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Born Fred Thomas Koury, Sr., Bull Curry (May 2, 1913 to March 8, 1985) was an American of Lebanese descent who was best known as a professional wrestler. Bull Curry is recognized as the originator of the hardcore style predating even legends such as The Sheik and Abdullah the Butcher. Curry’s tumultuous career spanned 5 decades of in ring action.
Professional Wrestling Career
At the age of sixteen Curry joined the circus in order to help provide for his four brothers and sisters. His job at the circus was that of the “tough man” who took on all comers from the audience in a fight. Curry was quite skilled, racking up 65 straight wins without anyone going past one 5 minute round. When he was in his twenties, Curry became a policeman in his hometown of Hartford, Connecticut where he put his “tough man” background to good use in the streets, quickly earning him a reputation for toughness. On one occasion a wild steer bull broke out of the Hartford stockyard and ran wild in the streets. Curry literally grabbed the bull by the horns and managed to wrestle it to the ground earning him the nickname “Wild Bull” that stuck with him for the rest of his life.
In the 1930s, Curry began wrestling in Detroit, Michigan under promoter Adam Weissmuller (uncle of Olympic swimmer and Tarzan actor, Johnny Weismuller) who also trained him for his professional career. Curry stayed in Detroit for several years developing the brutal, hardcore style of wrestling that made him a top name in the territory. Curry was so well known that he even faced legendary heavyweight pro boxer Jack Dempsey in an exhibition match in 1940. Years later Curry would often claim that he knocked Dempsey out in the match but the truth is that Curry was stopped in the second round.
In the early 1950s Bull Curry relocated to Texas to work. Curry’s combination of unpredictable violence, unique look and intensity made him a big star in Texas more or less immediately upon arrival. Curry’s brawling style made him a success but it also kept the promoters from giving him the “main” title of the territory despite being the biggest draw in the territory. Instead of letting Bull Curry win the top title of the Texas territory the bookers created a brand new title to match Bull Curry’s hardcore style of wrestling: the NWA Texas Brass Knuckles Championship which Bull Curry won in a tournament final over Danny McShain on March 6, 1953. Between 1953 and 1967 “Wild Bull” Curry personified the Texas Brass Knuckles Championship and held the title 20 times defeating such names as Fritz Von Erich, Tony Borne, Waldo Von Erich, The French Angel, Killer Karl Kox and Brute Bernard. In 1953 Curry would also briefly hold the Texas version of the NWA World Tag Team Championship with Lucas Pertano as well as the NWA Texas Heavyweight Championship for three weeks but soon focused solely on the Brass Knuckles Title.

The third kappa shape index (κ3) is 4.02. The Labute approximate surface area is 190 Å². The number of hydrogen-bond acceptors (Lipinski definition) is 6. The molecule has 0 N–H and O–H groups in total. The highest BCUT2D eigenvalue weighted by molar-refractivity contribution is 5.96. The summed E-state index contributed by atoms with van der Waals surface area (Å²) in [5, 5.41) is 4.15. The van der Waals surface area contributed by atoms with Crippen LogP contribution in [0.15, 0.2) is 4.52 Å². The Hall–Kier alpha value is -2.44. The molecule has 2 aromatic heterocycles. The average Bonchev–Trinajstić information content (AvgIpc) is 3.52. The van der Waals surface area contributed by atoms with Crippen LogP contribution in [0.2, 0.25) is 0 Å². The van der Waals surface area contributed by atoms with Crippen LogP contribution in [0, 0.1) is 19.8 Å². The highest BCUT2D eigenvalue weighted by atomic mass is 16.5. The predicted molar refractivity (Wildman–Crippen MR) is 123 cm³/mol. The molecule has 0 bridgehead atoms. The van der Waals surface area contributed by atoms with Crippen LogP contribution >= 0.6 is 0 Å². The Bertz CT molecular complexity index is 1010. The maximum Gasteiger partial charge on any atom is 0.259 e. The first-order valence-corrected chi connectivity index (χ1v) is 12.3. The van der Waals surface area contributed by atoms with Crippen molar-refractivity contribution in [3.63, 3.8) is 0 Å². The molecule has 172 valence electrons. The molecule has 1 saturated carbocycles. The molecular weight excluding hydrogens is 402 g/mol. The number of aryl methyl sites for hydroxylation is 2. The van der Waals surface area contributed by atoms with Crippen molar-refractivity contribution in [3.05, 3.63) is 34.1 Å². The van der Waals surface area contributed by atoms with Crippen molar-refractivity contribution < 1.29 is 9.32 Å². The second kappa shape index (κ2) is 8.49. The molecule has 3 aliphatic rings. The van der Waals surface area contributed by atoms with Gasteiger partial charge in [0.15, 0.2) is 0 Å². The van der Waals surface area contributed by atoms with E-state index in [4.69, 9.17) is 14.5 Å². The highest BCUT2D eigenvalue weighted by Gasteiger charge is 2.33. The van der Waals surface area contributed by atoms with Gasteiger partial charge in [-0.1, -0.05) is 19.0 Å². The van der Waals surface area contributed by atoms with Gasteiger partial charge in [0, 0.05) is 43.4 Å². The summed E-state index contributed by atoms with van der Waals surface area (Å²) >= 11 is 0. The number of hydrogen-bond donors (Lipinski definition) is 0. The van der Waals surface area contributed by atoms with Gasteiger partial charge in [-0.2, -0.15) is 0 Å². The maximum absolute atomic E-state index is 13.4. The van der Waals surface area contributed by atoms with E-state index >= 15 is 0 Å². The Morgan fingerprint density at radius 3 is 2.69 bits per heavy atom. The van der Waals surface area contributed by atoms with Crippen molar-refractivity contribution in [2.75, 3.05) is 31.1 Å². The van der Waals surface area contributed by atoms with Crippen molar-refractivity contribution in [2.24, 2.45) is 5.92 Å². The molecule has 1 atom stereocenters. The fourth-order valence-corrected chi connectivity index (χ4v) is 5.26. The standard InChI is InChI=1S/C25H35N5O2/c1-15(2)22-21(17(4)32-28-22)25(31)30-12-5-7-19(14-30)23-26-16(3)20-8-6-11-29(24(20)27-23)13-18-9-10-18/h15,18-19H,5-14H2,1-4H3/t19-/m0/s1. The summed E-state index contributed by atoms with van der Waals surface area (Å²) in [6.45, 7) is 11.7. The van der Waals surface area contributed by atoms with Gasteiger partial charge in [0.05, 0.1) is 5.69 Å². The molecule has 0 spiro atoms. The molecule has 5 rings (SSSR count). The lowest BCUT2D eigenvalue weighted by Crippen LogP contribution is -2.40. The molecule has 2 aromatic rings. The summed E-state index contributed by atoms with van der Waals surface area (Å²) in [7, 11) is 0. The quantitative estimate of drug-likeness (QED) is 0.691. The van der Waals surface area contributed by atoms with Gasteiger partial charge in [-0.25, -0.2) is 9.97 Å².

In the 1960s Bull Curry’s son Fred Thomas Koury, Jr. took up wrestling under the name "Flying" Fred Curry. Unlike his father Fred was a clean cut, high flying face but the two Currys did team on a regular basis especially early in the younger Curry’s career. The father/son duo won the NWA International Tag Team Championship in 1964 and held it until 1966 as well as beating Nikolai and Boris Volkoff for the NWA Ohio World Tag Team Championship.
Later in his career Fred Curry struck out on his own more and more trying to get away from his father’s legacy of rule-breaking and violence to establish a legacy of his own. Fred’s attempts to get out of his father’s shadow never caused any problems between the two Currys.
The Walking Riot
One of the trademarks of Bull Curry was his “wildman” look with bushy eyebrows, maniacal facial expressions and insane eyes that could scare the crowd just by looking at them. In one case he scared a girl at ringside so badly she had to be carried from the ring in terror. Curry's wild look coupled with his wild brawling style made him one of the most hated rule-breakers in wrestling. Curry was so reviled in places that riots broke out more than once as irate fans attacked Curry in the ring.
- 1955: A match between Curry and Ray McIntyre resulted in more than a 140 fans being taken to the hospital after a riot broke out.
- 1956: Curry was jumped by a fan who was displeased with Curry’s brutal treatment of local star George Becker. Curry broke the fans jaw with a single punch.
- 1958: During a match with Pepper Gomez in Galveston, Texas a fan struck Bull Curry with an iron pipe. Curry chased the fan out of the ring, catching up with him in the balcony where he beat him up.
- 1968: While wrestling Emil Dupreé in Worcester, Massachusetts a fan jumped in the ring and jumped on Curry’s back. Curry punched the fan so hard that he was reportedly unconscious for two days.
- Year unknown: During a match in Texas, Curry got a bucket of yellow paint dumped over his head by an irate fan.
- Late sixties: During a televised match, Curry used a cinder block on his opponent. His opponent was taken to the hospital for stitches and Curry was arrested and sentenced to jail for his actions. The only time he was allowed out was to wrestle, so for the next four weeks of televised matches, he was escorted to and from the ring in handcuffs by police, being cuffed and returned to jail when he was finished with his match for that week.
Retirement and Death
Curry retired from wrestling in the mid to late 1970s, well into his sixties. He died on March 2, 1985.
- Finishing moves
- Punch to the face
Championships and Accomplishments
- Cauliflower Alley Club
- Posthumous Award (2004)
- Maple Leaf Wrestling
- Mid-South Sports
- New England Pro Wrestling Hall of Fame
- Class of 2013
- Southwest Sports, Inc. / NWA Big Time Wrestling